“A lot of the events that we’ve had there have brought dancers and people who are major movers and shakers in the (dance) community and the culture, drawn them over to the South Side to vibe with the kids and sort of mentor and inspire them,” Robinson said. “I have seen a lot of beautiful things happen in that space. Just to see the community that’s being built there through people that live in the area, and also artists that are coming from around the city to just be a connector point — there’s a lot of synergy happening.”
But a vital part of the placemaking process, the artists said, was ensuring the community was a part of defining just what those places should entail.
“I think Rebuild has been very intentional around the arts that they bring,” Haywood said. “I think there’s a responsibility to the artists coming in there, to see the community — and not from a deficit standpoint. Not like: ‘I’m coming to give something to these kids.’ No; you’re there to learn, too. We’re sharing. I think it helps to create a space where we can begin to think about equity and access to programs.”
Although Duerson acknowledged that hard data on the effectiveness and return on investment of placemaking is hard to come by, reports like ULI’s and those from Chicago Made, an initiative from World Business Chicago to support entrepreneurs in the creative industries, are changing that and offering numerous case studies of creative placemaking happening throughout the country.
A $250 million mixed-use, transit-oriented development in Washington, D.C., garnered higher retention rates and faster lease-ups thanks to the community buy-in, according to the ULI report. Others, like Detroit’s Campus Martius Park, helped to establish interest in a community, catalyzing future development and mixed-use projects that reached up to $1 billion in value, the ULI report said.
For disinvested communities, the return on investment can mean the preservation of historic buildings, improved health outcomes and amenities that were previously not available.
Locally, the Gage Park Latinx Council has transformed a nondescript storefront in the Southwest Side neighborhood into a cultural center and community hub where it can grow the programming and foster community. KLEO Art Residences at 5504 S. Michigan Ave., opened in July 2019 as a 58-unit affordable housing complex, with artists at the forefront.
“There was always a desire to start with community in mind, but we realized there were artists struggling to find ways to be able to afford housing,” said KLEO owner Torrey Barrett. “We took about a year and did about eight community meetings in different parts of Washington Park, just to hear from the folks and artists that live there, as to what type of housing and other amenities that they would want to see, and that’s how we got to where we are.”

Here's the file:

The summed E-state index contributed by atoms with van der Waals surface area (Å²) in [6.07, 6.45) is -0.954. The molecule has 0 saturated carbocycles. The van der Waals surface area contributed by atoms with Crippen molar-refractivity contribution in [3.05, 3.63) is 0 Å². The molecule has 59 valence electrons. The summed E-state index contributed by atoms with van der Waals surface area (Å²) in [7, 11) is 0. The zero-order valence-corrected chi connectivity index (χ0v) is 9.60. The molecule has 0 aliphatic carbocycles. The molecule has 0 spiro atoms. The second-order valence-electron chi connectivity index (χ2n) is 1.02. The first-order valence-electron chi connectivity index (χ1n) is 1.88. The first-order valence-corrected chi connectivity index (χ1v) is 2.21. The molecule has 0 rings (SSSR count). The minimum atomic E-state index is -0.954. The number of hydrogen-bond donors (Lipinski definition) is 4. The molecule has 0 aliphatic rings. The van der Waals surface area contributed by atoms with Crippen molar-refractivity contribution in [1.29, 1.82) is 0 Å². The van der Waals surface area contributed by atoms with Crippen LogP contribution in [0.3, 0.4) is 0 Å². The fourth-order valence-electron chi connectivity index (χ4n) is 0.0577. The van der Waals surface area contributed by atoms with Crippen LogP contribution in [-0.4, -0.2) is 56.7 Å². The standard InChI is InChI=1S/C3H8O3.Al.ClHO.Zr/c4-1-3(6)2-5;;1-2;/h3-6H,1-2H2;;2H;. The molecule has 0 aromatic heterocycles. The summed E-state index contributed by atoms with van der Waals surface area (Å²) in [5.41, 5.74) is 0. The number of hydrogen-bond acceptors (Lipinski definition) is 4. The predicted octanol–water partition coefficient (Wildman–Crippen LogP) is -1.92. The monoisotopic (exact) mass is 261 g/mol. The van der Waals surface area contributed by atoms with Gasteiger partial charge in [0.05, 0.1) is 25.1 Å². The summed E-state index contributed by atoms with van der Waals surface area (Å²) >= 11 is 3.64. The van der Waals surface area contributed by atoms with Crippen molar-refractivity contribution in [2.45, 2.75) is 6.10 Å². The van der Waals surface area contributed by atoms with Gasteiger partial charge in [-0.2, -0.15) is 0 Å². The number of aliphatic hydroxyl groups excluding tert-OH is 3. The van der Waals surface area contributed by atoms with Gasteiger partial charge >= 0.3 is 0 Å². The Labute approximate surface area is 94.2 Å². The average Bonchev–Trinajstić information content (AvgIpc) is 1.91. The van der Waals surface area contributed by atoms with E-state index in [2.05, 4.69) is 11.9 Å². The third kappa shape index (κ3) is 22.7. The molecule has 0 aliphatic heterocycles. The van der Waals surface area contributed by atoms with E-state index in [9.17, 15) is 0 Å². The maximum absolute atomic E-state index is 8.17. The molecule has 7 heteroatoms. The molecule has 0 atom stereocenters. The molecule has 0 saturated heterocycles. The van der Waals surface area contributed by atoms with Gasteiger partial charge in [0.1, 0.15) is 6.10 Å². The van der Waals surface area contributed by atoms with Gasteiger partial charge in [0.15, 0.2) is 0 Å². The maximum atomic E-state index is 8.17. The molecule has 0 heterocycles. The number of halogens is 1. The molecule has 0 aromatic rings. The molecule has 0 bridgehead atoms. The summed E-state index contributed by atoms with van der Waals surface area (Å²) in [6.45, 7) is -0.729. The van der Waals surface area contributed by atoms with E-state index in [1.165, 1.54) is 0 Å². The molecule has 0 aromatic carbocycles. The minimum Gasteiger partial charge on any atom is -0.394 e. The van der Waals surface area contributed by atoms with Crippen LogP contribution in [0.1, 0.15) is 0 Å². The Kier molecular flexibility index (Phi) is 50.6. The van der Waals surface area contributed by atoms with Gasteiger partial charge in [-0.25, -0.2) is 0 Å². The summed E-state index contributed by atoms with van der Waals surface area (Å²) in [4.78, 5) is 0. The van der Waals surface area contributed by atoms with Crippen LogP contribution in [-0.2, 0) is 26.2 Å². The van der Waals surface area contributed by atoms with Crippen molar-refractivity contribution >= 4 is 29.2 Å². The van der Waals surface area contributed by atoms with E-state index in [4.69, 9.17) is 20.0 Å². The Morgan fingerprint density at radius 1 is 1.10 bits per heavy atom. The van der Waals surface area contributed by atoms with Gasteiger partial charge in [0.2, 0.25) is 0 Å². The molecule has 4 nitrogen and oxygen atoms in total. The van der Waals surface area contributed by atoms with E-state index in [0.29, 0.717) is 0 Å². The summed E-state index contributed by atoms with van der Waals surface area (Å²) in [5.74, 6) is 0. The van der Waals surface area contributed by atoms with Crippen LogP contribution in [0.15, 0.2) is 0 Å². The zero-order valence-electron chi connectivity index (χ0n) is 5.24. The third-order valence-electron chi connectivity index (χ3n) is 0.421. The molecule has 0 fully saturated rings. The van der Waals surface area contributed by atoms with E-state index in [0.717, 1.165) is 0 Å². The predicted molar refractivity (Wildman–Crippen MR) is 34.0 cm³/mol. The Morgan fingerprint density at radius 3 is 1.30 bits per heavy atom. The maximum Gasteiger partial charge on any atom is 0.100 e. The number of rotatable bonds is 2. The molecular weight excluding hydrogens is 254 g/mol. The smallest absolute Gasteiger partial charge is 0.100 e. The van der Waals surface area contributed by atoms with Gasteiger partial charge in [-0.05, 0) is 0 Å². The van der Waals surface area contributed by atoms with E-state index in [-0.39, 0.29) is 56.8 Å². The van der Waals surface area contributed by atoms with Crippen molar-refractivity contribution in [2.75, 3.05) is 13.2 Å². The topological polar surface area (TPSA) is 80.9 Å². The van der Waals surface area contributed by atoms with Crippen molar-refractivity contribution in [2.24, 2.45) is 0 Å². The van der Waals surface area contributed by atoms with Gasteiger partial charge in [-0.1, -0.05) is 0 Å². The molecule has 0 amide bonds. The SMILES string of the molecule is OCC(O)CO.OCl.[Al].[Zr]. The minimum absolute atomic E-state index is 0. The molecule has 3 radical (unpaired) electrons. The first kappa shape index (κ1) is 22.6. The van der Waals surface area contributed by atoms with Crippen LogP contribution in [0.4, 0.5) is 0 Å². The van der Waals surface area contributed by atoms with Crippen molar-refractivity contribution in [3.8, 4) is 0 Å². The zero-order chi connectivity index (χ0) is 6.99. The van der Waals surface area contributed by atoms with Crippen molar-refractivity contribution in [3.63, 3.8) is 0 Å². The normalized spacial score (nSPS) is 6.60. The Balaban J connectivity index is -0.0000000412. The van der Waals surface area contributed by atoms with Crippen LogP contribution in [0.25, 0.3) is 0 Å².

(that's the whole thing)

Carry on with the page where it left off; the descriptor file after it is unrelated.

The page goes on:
With over 1,000 names on the list before it opened, KLEO Art Residences is accepting applications only for one-bedroom apartments. Barrett is in the early phases of planning something similar to KLEO Art Residences across the street from the current structure since demand is high. That one may include up to 80 apartments, he said.
The ULI report also offered 10 best practices for placemaking gleaned from research — some of which entail finding and recruiting artists from the community early on in the project’s development.
Hardy said the report was created to assist those wanting to know how to go about implementing a creative placemaking project by showing examples, offering resources and showing how one makes the case for it to community leaders.
“My understanding is Theaster’s approach is one of collaboration and partnerships, so he’s bringing other people into it in Chicago,” Hardy said. “But we do have other folks that are doing what he’s doing in terms of going into underserved communities and developing those communities, doing community projects.”
That process takes time, Duerson noted. While Gates has established himself and has assembled resources and financial investment, it took years to build that level of support.
“Theaster started really small. First, it was just a couple of single-family homes that were redeveloped into art spaces/community spaces, where the programs he was doing were soul food dinners, poetry readings … essentially spaces to invite people over and just have a convening around an artist or a conversation or an idea,” Duerson said. “(Dorchester Art + Housing Collaborative) doesn’t happen if Theaster doesn’t start small.”